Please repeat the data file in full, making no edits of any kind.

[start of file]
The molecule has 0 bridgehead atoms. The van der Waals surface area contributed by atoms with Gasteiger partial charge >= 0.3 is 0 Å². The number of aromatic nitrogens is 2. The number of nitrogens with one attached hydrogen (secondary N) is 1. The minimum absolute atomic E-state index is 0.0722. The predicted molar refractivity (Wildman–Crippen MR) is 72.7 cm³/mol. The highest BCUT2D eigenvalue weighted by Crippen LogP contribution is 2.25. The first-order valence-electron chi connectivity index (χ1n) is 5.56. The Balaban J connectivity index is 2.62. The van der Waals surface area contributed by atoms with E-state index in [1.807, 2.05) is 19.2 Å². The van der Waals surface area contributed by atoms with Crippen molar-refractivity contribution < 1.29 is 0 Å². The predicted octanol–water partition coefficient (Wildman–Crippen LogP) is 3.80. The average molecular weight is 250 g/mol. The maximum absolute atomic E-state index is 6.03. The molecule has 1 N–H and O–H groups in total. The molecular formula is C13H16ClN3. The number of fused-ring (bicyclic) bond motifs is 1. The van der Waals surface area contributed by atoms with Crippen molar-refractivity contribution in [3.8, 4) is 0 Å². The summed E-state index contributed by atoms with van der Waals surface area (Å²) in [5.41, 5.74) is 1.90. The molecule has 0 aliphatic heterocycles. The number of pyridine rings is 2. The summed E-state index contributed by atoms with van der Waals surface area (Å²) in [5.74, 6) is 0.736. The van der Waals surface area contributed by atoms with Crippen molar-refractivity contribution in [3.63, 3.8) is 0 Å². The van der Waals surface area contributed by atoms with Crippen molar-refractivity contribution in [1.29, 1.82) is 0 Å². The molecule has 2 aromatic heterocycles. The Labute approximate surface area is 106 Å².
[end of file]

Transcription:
The molecule has 0 bridgehead atoms. The van der Waals surface area contributed by atoms with Gasteiger partial charge >= 0.3 is 0 Å². The number of aromatic nitrogens is 2. The number of nitrogens with one attached hydrogen (secondary N) is 1. The minimum absolute atomic E-state index is 0.0722. The predicted molar refractivity (Wildman–Crippen MR) is 72.7 cm³/mol. The highest BCUT2D eigenvalue weighted by Crippen LogP contribution is 2.25. The first-order valence-electron chi connectivity index (χ1n) is 5.56. The Balaban J connectivity index is 2.62. The van der Waals surface area contributed by atoms with E-state index in [1.807, 2.05) is 19.2 Å². The van der Waals surface area contributed by atoms with Crippen molar-refractivity contribution < 1.29 is 0 Å². The predicted octanol–water partition coefficient (Wildman–Crippen LogP) is 3.80. The average molecular weight is 250 g/mol. The maximum absolute atomic E-state index is 6.03. The molecule has 1 N–H and O–H groups in total. The molecular formula is C13H16ClN3. The number of fused-ring (bicyclic) bond motifs is 1. The van der Waals surface area contributed by atoms with Crippen molar-refractivity contribution in [3.8, 4) is 0 Å². The summed E-state index contributed by atoms with van der Waals surface area (Å²) in [5.41, 5.74) is 1.90. The molecule has 0 aliphatic heterocycles. The number of pyridine rings is 2. The summed E-state index contributed by atoms with van der Waals surface area (Å²) in [5.74, 6) is 0.736. The van der Waals surface area contributed by atoms with Crippen molar-refractivity contribution in [3.63, 3.8) is 0 Å². The van der Waals surface area contributed by atoms with Crippen molar-refractivity contribution in [1.29, 1.82) is 0 Å². The molecule has 2 aromatic heterocycles. The Labute approximate surface area is 106 Å².